The Effects of Financial Statement and Informational Complexity on Cash Flow Forecasts
The Accounting Review, Vol. 83, No. 4, pp. 915-956, 2008
53 Pages Posted: 26 Jan 2007 Last revised: 13 May 2014
Date Written: December 23, 2006
We characterize the operating-activities section of the indirect-approach statement of cash flows as backwards because it presents reconciling adjustments in a way that is opposite from the intuitively appealing, future-oriented, Conceptual Framework definitions of assets, liabilities and the accruals process. We propose that the reversed-accruals orientation required in the currently mandated indirect-approach statement of cash flows is unnecessarily complex, causing increased cash-flow forecast error and dispersion. We also predict that the mixed pattern (i.e., /-, -/ ) of operating cash flows and operating accruals reported by most companies also impedes investors' ability to learn the time-series properties of cash flows and accruals. We conduct a carefully controlled experiment and find that (1) cash-flow forecasts have lower forecast error and dispersion when the indirect-approach statement of cash flows starts with operating cash flows and adds changes in accruals to arrive at net income and (2) cash-flow forecasts have lower forecast error and dispersion when the cash flows and accruals are of the same sign (i.e., / , -/-) with the sign-based difference attenuated in the forward-oriented statement of cash flows. We also conduct a quasi-experiment to test our mixed-sign versus same-sign hypotheses using an archival sample of publicly available Value Line cash-flow forecasts. We find that Value Line analysts' cash-flow forecasts exhibit the same pattern of forecast error as documented in our experiment.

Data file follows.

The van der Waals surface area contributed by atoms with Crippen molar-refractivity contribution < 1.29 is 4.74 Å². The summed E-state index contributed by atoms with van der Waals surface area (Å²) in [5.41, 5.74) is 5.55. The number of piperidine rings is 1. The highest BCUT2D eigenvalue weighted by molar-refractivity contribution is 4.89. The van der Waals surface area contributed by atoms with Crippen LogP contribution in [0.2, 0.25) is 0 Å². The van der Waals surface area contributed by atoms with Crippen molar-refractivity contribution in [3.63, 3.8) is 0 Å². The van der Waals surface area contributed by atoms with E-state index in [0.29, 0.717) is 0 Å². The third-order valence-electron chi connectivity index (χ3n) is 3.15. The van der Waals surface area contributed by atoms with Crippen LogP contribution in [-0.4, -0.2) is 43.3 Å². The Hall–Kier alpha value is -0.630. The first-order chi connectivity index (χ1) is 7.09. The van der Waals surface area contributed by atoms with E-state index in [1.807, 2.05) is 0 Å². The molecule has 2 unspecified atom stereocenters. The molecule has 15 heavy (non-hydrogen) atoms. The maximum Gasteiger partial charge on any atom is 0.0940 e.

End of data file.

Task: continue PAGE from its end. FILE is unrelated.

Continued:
Keywords: analysts, cash flows, forecasting, complexity, judgment and decision making
JEL Classification: G12, G29, M41, M44, C91
Suggested Citation: Suggested Citation